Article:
On Friday, News Corporation will hold its annual stockholders’ meeting in the gated confines of Fox Studios in Los Angeles instead of its New York headquarters, as is customary, since the reception on the Big Apple’s streets might be just a bit harder to control.
This meeting should be an accountability moment—for News Corp, its founder, chairman and CEO, Rupert Murdoch, its board and the company’s subsidiaries.
A brief recap: News Corp is currently being investigated in the UK and the US for the bribery of foreign law enforcement officials, the hacking of September 11 victims’ phone lines, the hacking of a murdered 13-year-old girl’s voicemail account, possibly paying off other hacking victims, anti-competitive tactics and numerous other offenses.
A pattern of rotten practices has led to calls for Murdoch and his sons to be removed from the board, indeed for all of the board members to be replaced. As D.D. Guttenplan of The Nation’s London bureau notes, the Murdoch family controls 40 percent of the voting stock (but just 15 percent of the company), the likelihood of their ouster at this gathering is slim to none, but there is nevertheless mounting pressure for accountability.
The largest pension fund in the United States, the California Public Employees’ Retirement System, withheld its votes for Murdoch and his sons Lachlan and James, as well as other non-independent directors, according to the Los Angeles Times. And the California State Teachers’ Retirement System withheld its votes for News Corp’s entire slate of board nominees.
At the heart of the Murdoch issue is corrupt corporate governance, and more broadly the need for accountability—the same issues that lie at the heart of the Occupy Wall Street protests.
After all, one of the main grievances of the OWS protests is the lack of accountability and corrupt corporate governance that allowed Wall Street to package and peddle toxic securities and reward its employees for doing so; the lack of accountability and corrupt corporate governance that allowed CEOs to receive super-sized bonuses and salaries even when their performance took down our economy; and the lack of accountability and corrupt governance that allow jobs to be shipped overseas, profits concentrated in the hands of a few and poverty and income inequality to grow unchecked.
As Robert Monks, author of Corpocracy and The New Global Investors, writes in a recent Washington Post op-ed, shareholders “must promptly and credibly associate themselves with the protesters complaining against corporate unfairness—and then present themselves as legitimate vehicles for addressing the problem.”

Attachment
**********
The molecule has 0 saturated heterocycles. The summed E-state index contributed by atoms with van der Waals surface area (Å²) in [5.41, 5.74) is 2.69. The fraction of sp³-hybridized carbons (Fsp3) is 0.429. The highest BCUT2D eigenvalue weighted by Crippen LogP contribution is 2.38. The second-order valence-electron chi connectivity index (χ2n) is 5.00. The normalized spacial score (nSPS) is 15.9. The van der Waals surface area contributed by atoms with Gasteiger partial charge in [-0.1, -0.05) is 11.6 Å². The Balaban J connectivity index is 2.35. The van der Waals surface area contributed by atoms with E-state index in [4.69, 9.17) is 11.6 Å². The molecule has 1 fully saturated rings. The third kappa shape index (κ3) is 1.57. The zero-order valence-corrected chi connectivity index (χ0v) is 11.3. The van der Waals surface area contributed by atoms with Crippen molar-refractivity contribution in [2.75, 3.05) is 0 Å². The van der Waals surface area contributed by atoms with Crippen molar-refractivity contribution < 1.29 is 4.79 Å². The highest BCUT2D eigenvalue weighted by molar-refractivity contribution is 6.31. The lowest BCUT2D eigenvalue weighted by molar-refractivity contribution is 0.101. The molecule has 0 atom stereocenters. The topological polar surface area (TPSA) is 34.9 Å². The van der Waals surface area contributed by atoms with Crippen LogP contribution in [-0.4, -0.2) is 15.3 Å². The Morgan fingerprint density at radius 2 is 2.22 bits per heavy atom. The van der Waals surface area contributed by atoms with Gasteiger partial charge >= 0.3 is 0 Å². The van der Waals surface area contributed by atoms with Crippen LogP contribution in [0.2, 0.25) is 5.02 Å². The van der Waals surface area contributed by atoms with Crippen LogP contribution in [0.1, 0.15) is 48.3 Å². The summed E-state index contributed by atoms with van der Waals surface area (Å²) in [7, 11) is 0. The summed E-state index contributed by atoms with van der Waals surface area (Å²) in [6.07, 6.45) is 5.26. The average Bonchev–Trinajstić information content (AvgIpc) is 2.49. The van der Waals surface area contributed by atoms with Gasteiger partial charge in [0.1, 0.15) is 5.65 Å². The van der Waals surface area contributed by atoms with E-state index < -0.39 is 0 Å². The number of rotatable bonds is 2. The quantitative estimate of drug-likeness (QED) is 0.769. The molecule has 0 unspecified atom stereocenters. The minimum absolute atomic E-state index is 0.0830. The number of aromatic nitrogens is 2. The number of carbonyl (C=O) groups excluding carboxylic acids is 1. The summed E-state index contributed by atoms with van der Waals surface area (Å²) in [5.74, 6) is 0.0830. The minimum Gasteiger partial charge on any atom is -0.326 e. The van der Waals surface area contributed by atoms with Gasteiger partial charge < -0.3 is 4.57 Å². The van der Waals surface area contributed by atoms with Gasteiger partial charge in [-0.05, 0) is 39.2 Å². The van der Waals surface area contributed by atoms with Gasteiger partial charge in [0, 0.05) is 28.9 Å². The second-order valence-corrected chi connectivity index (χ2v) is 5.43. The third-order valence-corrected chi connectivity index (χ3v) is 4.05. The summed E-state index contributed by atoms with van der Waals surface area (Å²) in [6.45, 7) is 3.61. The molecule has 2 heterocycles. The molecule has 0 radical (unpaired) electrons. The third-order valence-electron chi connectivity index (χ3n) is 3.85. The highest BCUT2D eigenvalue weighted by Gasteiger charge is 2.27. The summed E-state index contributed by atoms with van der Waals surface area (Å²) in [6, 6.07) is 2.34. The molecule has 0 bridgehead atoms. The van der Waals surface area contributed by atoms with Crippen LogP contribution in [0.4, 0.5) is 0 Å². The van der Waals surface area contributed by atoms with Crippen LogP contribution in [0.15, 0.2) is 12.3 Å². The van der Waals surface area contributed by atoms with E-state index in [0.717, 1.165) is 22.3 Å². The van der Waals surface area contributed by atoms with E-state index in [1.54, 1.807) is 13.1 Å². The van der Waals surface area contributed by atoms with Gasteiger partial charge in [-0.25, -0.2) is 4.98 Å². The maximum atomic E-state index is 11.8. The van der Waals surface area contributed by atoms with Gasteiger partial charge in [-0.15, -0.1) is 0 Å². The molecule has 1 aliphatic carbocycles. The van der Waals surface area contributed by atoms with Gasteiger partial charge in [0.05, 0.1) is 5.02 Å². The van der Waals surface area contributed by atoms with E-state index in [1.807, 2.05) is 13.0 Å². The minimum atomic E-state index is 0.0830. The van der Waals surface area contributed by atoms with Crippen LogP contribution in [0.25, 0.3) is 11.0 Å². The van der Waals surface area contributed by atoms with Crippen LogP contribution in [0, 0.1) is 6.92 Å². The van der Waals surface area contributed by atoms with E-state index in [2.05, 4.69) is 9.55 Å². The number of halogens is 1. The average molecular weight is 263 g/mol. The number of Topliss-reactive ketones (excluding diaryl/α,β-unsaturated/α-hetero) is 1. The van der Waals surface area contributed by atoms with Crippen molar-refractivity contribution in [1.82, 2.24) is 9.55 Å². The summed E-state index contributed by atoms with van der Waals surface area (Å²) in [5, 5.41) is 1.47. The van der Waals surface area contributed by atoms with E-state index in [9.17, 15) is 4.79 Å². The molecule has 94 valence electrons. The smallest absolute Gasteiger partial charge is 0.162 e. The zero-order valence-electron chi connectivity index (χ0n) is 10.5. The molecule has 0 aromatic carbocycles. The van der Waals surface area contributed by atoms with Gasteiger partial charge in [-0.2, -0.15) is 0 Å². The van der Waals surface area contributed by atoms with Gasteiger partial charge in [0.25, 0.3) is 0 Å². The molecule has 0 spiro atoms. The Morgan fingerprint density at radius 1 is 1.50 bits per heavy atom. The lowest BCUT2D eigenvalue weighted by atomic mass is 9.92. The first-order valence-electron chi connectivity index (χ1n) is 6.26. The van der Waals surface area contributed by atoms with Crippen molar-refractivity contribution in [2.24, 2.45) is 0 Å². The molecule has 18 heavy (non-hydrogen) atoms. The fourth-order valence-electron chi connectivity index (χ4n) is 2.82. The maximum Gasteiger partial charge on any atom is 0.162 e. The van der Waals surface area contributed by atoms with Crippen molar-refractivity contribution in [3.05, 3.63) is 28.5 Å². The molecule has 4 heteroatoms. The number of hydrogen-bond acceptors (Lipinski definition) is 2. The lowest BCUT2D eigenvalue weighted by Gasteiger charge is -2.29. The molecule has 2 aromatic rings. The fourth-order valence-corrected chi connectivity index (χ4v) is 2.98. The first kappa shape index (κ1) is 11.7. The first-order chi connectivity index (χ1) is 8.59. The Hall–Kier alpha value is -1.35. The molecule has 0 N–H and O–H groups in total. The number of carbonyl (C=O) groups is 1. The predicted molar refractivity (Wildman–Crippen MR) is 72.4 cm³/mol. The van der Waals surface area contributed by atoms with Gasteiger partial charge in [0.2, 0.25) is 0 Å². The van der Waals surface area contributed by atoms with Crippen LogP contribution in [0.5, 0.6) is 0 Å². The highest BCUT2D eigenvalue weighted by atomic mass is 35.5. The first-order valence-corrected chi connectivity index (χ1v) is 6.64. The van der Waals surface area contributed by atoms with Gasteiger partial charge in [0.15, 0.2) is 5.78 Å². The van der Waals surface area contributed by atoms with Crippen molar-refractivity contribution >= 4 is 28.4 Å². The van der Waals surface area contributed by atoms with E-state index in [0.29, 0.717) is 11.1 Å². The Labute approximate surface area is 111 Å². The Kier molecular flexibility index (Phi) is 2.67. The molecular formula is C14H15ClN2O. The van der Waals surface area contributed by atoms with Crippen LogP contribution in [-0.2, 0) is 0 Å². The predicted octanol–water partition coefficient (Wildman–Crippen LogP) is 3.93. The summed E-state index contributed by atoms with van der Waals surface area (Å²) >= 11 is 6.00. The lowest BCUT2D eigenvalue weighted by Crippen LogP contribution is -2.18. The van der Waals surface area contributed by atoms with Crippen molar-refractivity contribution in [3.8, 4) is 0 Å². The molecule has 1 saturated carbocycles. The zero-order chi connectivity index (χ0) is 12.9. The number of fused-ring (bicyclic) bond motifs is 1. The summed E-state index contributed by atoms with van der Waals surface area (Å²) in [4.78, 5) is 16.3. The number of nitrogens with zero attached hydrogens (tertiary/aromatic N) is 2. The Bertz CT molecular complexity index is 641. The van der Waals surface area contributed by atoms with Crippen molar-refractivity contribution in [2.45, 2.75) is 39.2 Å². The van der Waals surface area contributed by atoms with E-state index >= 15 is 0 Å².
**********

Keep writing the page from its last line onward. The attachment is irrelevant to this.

That’s exactly what the two large California pensions are attempting to do. Two leading shareholder advisory groups are also urging votes against the Murdochs and other board members.
“The company’s phone hacking scandal…has laid bare a striking lack of stewardship and failure of independence by a board whose inability to set a strong tone-at-the-top about unethical business practices has now resulted in enormous costs,” Institutional Shareholder Services said in recommending that investors vote against the re-election of thirteen out of fifteen board members.
Glass Lewis, one of the top independent proxy advisory services in the United States, also recommended votes against Murdoch, his two sons and four other directors “in order to establish a board with proper independence levels and strong oversight.”
But Murdoch has much bigger problems than angry shareholders and advisory groups wising up to his act. Word is that the Department of Justice has devoted a very large team to the News Corp issue, and there is substantial work being done to explore the applicability of the Foreign Corrupt Practices Act, which prohibits US-based firms from bribing foreign government officials. (News Corp is a Delaware-registered corporation.)
Earlier this summer, the Murdoch coverage was strong. But then the US debt ceiling debate and British riots made Murdoch a happy man as the media’s attention flocked elsewhere. Now, attention is focused on OWS and the political debate’s center of gravity is shifting in a more democratic populist direction. Let’s not lose sight of holding our media accountable.
Murdoch and his lobbyists have been a constant, well-funded presence–pushing to rewrite media ownership rules so that one corporation, and one man, accumulated extraordinary power. After decades of collusion between Murdoch and public officials to serve his damaging agenda, a moment of accountability now lies within reach.